The next time you hear a fly angler talk about “The Hatch” you will undertand more about this complex relationship between fish, fly and angler. You can bet there will be a story...... but few will tell about the time they cried.

Nik and the Fish Bowl

Posted by: Andrew Roth under Fishing, Trout Updated: May 19, 2009 - 10:53 AM

Last week I had the pleasure of guiding three generations of fly anglers on the Kinnickinnic River in River Falls, Wisconsin. The trip was the result of a donation I made to the Kinnickinnic River Land Trust, an organization dedicated to protecting all life that exists in this incredible watershed. Sheldon, Greg and Niklas represented three generations of fly anglers from the same family that had come to stalk the wild trout of the Kinni.


Most of my day was spent with Niklas, the youngest of the three. We talked of sport and girls and fishing, of course. Nik was polite and a good listener, all traits learned from his elders I’m sure. Many times on the Kinni, your catch rate will relate directly to your desire to listen. The Kinni does not always give up her fish easily and not listening to your guide only makes catching harder. Nik caught many trout.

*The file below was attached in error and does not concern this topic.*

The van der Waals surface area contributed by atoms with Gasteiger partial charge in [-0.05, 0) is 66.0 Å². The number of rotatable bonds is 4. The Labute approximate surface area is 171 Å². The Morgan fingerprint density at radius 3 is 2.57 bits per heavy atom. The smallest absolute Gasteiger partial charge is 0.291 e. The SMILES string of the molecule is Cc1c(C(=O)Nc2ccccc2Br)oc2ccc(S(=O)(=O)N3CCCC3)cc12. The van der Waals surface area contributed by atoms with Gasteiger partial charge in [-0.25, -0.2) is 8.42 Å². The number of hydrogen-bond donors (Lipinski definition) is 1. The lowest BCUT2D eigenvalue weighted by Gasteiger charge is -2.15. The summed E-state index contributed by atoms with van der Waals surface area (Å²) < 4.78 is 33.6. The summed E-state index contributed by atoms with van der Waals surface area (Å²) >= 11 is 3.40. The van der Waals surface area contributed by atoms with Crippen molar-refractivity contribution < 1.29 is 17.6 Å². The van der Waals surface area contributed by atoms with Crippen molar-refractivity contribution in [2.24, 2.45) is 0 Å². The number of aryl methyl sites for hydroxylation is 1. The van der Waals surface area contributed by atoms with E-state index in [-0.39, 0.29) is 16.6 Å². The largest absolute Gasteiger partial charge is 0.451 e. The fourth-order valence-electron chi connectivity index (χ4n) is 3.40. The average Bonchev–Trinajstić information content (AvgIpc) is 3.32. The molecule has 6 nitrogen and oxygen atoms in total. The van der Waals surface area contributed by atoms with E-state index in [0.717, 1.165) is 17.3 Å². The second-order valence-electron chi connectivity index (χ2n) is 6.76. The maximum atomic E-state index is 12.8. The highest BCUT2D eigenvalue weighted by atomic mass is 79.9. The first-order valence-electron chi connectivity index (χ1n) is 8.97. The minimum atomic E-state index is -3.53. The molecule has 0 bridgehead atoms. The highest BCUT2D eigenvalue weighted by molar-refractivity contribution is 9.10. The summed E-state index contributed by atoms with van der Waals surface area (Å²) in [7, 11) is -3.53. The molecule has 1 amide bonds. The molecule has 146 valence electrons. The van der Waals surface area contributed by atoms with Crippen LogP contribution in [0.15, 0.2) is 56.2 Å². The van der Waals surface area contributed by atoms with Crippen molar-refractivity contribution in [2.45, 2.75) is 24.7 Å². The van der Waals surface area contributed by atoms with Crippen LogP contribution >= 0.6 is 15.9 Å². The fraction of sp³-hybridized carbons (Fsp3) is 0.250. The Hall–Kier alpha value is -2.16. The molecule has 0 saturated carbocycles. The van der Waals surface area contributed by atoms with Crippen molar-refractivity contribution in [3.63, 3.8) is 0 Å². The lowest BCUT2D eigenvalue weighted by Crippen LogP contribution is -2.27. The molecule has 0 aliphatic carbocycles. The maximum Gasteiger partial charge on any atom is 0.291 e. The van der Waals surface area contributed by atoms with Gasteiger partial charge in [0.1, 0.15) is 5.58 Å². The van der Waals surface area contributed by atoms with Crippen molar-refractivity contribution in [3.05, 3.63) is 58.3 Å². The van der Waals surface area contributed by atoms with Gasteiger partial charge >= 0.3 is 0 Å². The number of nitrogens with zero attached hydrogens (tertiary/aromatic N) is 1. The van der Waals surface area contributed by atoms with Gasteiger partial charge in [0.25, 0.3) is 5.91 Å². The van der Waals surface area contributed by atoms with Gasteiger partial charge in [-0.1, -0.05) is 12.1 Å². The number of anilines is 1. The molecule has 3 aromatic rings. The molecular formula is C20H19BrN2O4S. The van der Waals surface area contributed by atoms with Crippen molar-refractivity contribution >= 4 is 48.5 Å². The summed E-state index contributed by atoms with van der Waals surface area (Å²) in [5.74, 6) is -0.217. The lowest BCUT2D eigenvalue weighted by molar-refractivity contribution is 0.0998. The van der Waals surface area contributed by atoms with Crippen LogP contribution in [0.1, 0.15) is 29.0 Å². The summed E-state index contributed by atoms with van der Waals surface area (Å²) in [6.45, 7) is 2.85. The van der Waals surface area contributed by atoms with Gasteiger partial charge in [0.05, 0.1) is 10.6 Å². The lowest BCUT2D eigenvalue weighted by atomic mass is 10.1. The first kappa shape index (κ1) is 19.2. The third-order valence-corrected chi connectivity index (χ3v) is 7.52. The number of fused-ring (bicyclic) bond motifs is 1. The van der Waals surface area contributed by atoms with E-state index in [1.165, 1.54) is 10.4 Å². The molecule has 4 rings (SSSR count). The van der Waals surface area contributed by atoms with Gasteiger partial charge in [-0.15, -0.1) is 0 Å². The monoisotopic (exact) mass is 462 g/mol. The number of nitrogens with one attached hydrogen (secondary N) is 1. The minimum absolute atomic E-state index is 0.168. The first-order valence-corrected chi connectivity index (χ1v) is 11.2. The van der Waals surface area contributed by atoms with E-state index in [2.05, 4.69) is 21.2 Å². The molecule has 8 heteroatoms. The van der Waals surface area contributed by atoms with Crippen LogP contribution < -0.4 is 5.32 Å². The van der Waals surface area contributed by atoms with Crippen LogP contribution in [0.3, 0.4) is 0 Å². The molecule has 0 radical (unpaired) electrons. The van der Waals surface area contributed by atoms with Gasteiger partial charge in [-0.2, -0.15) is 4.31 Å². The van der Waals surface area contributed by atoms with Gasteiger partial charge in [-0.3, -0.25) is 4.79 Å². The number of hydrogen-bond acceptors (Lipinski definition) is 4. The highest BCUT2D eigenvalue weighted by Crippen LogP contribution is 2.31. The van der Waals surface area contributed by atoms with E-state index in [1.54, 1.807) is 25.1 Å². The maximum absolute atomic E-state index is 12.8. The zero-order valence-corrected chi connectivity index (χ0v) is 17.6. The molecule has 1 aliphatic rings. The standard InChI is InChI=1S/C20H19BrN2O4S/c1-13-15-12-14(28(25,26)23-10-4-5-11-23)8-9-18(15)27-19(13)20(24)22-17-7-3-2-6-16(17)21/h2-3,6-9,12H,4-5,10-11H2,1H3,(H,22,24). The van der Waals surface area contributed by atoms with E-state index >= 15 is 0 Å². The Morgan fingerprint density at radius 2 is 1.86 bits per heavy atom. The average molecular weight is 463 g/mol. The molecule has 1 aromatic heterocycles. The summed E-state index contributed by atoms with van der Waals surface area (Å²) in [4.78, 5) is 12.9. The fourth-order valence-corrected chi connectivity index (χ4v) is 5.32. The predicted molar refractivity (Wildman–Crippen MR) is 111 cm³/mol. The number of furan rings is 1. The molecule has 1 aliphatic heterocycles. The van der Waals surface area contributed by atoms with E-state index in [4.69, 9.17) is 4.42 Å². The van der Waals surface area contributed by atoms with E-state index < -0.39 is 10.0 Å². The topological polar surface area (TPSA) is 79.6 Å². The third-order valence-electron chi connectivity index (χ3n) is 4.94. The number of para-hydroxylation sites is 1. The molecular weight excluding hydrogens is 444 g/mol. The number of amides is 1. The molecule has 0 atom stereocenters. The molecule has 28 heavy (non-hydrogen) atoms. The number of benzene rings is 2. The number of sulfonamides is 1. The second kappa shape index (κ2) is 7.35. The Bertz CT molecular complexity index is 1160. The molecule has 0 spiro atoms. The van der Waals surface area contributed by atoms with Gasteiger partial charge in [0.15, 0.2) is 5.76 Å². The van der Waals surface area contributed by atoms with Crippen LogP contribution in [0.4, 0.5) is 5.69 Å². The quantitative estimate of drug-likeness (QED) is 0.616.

The “fish bowl” as it was named that day, is a large bend pool and was the last stop of the day. The pool, littered with limestone boulders that long ago fell from the bluff towering above it, held more than 100 trout that we could clearly see as we stood on the overlooking hillside. The chance to watch the behavior of this many trout at one time is rare. 


In a Gallery format, each angler took a turn at casting to and catching these trout while the others looked on.  Nik was up first and took full advantage of his chance to show his father, grandfather and his guide that he had learned the lessons they had taught him about fly fishing. Every detail of the drift, the take and the fight was viewed and discussed. They each rotated through numerous rounds, catching about a dozen fish in all from the fish bowl. The day ended with laughs and smiles and lessons learned.